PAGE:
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My Olive Curing Experiment

Renee-Lucie BenoitWe live in Northern California. There are olive trees all over the place. We even live close to one of the premier olive oil producers anywhere, Lucero in Corning. Corning is the center of olive growing in Northern California. To prove the point we have 15 Mission olive trees on our property alone. I thought about making our own olive oil a while back so I went over to Lucero to find out how to do it. I came away with feeling overwhelmed by the whole process. I felt as though we'd wind up doing a heck of a lot of work and then have grubby olive oil to show for it. Grubby means infested with insects. It's a style. It's just not my style. So it just didn't seem worth it. I now realize why cold press extra virgin olive oil is so expensive. It takes a crazy amount of work to produce it!

This year we have another bumper crop of olives. So instead of pressing oil I thought why not try curing the dang things? I asked around to some local people and came up with a process that might work so I'm going to try it. I'm going to try salt-cured ripe olives. Let's see how I do.

Here's what I was told to do by my neighbor.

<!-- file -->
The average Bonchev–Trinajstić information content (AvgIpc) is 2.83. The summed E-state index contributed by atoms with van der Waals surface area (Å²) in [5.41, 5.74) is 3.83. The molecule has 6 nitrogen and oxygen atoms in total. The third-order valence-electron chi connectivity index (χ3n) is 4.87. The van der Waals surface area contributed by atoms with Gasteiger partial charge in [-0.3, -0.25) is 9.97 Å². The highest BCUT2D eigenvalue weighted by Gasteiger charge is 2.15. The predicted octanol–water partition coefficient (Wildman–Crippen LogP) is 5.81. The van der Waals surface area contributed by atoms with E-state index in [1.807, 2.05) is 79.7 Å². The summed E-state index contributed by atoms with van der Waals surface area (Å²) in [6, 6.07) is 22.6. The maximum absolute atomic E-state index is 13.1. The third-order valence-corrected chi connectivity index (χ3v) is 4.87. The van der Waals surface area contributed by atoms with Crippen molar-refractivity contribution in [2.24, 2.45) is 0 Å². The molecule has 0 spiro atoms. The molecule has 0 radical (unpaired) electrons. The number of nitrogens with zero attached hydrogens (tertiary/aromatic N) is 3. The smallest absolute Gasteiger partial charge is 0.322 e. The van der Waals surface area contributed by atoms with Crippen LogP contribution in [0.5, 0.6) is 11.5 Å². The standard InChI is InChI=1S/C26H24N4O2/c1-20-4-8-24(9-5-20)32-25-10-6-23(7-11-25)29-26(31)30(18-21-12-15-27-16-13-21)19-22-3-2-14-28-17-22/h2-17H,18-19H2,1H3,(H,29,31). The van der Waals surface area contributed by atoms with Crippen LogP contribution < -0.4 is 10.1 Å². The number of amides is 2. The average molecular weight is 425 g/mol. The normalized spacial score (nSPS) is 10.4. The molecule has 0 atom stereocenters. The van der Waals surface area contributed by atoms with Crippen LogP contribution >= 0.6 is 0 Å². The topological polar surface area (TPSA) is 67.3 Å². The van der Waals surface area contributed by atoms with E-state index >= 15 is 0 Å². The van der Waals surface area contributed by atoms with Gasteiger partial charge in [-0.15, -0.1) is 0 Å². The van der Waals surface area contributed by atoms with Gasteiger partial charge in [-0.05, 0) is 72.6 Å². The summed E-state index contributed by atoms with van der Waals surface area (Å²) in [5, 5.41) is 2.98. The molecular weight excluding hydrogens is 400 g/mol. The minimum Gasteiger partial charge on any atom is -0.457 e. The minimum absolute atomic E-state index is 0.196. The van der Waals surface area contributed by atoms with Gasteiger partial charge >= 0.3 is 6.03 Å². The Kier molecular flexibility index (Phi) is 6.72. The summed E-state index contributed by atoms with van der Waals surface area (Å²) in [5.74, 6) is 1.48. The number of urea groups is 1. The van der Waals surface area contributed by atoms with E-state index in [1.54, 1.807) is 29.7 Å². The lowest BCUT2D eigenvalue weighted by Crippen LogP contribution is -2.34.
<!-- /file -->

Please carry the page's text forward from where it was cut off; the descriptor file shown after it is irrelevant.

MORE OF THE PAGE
Salt-Cured Ripe Olives — Part One


1 lb of hand-picked ripe Mission olives (Mission olives are small and full of oil so they are the best variety to use for this process or so I am told. Thankfully that's the kind we have.)

2 lbs of non-iodized salt (I used kosher salt)

small box

cheese cloth

Cover the bottom of a thick cardboard or wooden box with burlap or cheesecloth. In a bowl, mix together equal weights of non-iodized salt and olives. (For example, one pound of olives to one pound of salt.) Spread the olives and salt evenly in the box. Pour an additional layer of non-iodized salt over everything so that nearly all of the olives are covered. This will probably be an additional pound of salt. Place the box outdoors in the shade or somewhere safe so any liquid that oozes from it will not stain the surface underneath. Stir the salt-covered olives well with a wooden spoon once a week for four weeks, or until the olives are cured. Bite into one to see how it tastes to know if they're cured like you want them. They are supposed to taste slightly bitter.

Salt-Cured Ripe Olives — Part Two

Once your olives are cured the way you like them remove them from the salt. Dip the olives in a large pot of boiling water for a few seconds; then drain in a colander and stop the cooking with cold tap water. Spread them on paper towels and let them dry for a few hours or overnight. Coat the olives you wish to eat within a few days with fruity olive oil (rub them with your fingers to distribute the oil) and keep them in the refrigerator in a tightly capped jar.

if you have any leftovers you can mix them at a ratio of two parts olives to one part non-iodized salt by weight and keep them refrigerated. They won't keep more than a month.

In about 4 weeks I will write a post about how they turned out and what I learned.

Good luck to me!